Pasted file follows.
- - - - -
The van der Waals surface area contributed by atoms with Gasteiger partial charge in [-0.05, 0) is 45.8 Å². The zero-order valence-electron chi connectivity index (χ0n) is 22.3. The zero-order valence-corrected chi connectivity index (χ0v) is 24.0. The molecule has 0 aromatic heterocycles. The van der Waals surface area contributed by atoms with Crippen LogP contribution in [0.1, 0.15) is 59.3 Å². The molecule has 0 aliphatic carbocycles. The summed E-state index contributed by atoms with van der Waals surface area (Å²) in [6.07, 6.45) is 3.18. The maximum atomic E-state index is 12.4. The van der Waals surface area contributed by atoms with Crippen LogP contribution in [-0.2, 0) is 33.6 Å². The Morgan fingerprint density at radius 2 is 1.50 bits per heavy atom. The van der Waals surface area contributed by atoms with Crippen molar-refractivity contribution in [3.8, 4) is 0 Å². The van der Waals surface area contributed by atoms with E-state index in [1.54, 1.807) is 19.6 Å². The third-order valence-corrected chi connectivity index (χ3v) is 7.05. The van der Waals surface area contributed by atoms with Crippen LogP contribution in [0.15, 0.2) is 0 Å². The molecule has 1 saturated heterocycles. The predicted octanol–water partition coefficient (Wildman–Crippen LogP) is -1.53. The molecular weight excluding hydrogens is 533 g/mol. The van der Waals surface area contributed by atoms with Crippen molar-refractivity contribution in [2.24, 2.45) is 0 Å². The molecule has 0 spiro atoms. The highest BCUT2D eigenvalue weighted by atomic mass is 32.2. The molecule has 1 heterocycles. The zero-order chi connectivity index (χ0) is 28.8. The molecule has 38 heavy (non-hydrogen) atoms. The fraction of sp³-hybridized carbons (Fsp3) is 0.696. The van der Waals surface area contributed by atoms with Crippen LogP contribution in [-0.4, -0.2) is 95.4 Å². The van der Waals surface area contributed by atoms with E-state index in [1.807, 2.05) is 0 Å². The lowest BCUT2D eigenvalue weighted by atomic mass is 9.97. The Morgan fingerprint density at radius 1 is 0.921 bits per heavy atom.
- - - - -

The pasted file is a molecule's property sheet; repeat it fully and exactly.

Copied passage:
The van der Waals surface area contributed by atoms with Gasteiger partial charge in [-0.05, 0) is 45.8 Å². The zero-order valence-electron chi connectivity index (χ0n) is 22.3. The zero-order valence-corrected chi connectivity index (χ0v) is 24.0. The molecule has 0 aromatic heterocycles. The van der Waals surface area contributed by atoms with Crippen LogP contribution in [0.1, 0.15) is 59.3 Å². The molecule has 0 aliphatic carbocycles. The summed E-state index contributed by atoms with van der Waals surface area (Å²) in [6.07, 6.45) is 3.18. The maximum atomic E-state index is 12.4. The van der Waals surface area contributed by atoms with Crippen LogP contribution in [-0.2, 0) is 33.6 Å². The Morgan fingerprint density at radius 2 is 1.50 bits per heavy atom. The van der Waals surface area contributed by atoms with Crippen molar-refractivity contribution in [3.8, 4) is 0 Å². The van der Waals surface area contributed by atoms with E-state index in [1.54, 1.807) is 19.6 Å². The third-order valence-corrected chi connectivity index (χ3v) is 7.05. The van der Waals surface area contributed by atoms with Crippen LogP contribution in [0.15, 0.2) is 0 Å². The molecule has 1 saturated heterocycles. The predicted octanol–water partition coefficient (Wildman–Crippen LogP) is -1.53. The molecular weight excluding hydrogens is 533 g/mol. The van der Waals surface area contributed by atoms with Crippen molar-refractivity contribution in [2.24, 2.45) is 0 Å². The molecule has 0 spiro atoms. The highest BCUT2D eigenvalue weighted by atomic mass is 32.2. The molecule has 1 heterocycles. The zero-order chi connectivity index (χ0) is 28.8. The molecule has 38 heavy (non-hydrogen) atoms. The fraction of sp³-hybridized carbons (Fsp3) is 0.696. The van der Waals surface area contributed by atoms with Crippen LogP contribution in [-0.4, -0.2) is 95.4 Å². The van der Waals surface area contributed by atoms with E-state index in [1.807, 2.05) is 0 Å². The lowest BCUT2D eigenvalue weighted by atomic mass is 9.97. The Morgan fingerprint density at radius 1 is 0.921 bits per heavy atom.